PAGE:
The main function of the business bank will be to help small enterprises raise funds and give them access to credit - something the high street banks are still monumentally failing to do.
There is a fundamental problem with Cable’s proposition, however. Back in September he promised £1bn in funding, plus a matching contribution from the private sector. Hang on a minute, you’re probably thinking, won’t those private sector contributors be the same institutions currently denying credit to small businesses up and down the high street? Quite possibly, yes.
If this new bank is to have private sector involvement, there is a danger the same risk-averse attitude the big banks have adopted will find its way into this organisation, rendering the whole exercise pointless.
As well as being easily accessible, any loans offered by the business bank must be available fast. I have seen many businesses disappear while waiting for loans to make their way through the maze of bureaucracy that blights most financial institutions.
Set up a scheme that allows access to funds within 30 days, guaranteed. Not only would this allow businesses to start up faster, it would allow owners to plan their spending accordingly, with a guarantee that funds will reach them by a certain date.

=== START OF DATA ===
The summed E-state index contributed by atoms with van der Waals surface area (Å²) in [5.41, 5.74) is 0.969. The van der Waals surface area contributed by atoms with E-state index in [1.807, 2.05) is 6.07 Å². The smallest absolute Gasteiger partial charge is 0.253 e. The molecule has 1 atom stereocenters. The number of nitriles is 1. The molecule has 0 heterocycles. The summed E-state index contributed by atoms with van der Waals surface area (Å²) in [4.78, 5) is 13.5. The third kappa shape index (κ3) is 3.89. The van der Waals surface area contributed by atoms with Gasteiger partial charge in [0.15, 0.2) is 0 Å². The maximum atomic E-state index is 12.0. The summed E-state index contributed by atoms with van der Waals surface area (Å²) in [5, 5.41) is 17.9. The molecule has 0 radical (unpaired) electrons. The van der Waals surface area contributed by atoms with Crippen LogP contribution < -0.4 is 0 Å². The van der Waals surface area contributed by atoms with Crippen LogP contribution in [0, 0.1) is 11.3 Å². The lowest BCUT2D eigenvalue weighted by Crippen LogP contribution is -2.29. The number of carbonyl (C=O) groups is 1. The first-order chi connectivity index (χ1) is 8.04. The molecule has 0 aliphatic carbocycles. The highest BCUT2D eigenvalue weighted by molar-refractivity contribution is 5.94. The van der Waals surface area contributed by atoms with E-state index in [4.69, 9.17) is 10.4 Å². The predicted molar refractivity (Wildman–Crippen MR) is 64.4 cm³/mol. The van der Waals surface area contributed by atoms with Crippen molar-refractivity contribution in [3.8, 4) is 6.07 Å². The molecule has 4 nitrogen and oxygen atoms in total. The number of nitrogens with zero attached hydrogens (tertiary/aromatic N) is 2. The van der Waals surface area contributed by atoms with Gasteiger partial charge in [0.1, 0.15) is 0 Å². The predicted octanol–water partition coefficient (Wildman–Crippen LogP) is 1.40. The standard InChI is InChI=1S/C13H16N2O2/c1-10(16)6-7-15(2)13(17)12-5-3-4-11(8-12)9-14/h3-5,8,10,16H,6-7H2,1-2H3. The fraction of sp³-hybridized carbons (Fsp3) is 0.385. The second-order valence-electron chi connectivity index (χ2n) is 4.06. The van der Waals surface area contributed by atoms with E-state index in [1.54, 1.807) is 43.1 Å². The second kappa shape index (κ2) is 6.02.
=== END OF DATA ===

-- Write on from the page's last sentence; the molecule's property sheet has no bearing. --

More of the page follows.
The government desperately needs to avoid another costly and under-subscribed business stimulus initiative. Past failures such as National Insurance holidays, and more recently the Funding for Lending scheme, will hopefully have given the Department for Business, Innovation & Skills a feel for what works and what doesn’t.
Details are still fairly sparse as to what form the business bank will eventually take, but with a bit of luck Vince Cable will listen to business owners and put together a sensible and useful establishment - and not one that exists solely to turn a profit for its commercial backers.
Written by Darren Fell, managing director of Crunch Accounting.
It’s a central plank of the Government’s policy to stimulate economic growth — supply cheap money to banks and building societies to encourage them to lend. It has come in many forms — from lower interest rates and quantitative easing to schemes like Funding for Lending (FLS), Project Merlin and the National Loan Guarantee scheme.
Not great, it has to be said. Recent data from the Bank of England reveals that lending to businesses and individuals in the final quarter of 2012 dropped by £2.4bn. Lloyds Banking Group reduced its lending by more than £3bn in that time, more than any other bank.
Dr Vince Cable called the results "deeply disappointing” and said that the scheme may need to be “adapted”. Critics argue that banks are simply taking the cheap money and using it for their own needs. But the aim of this scheme and others like it was not to prop up the banks — it was supposed to kick start the economy.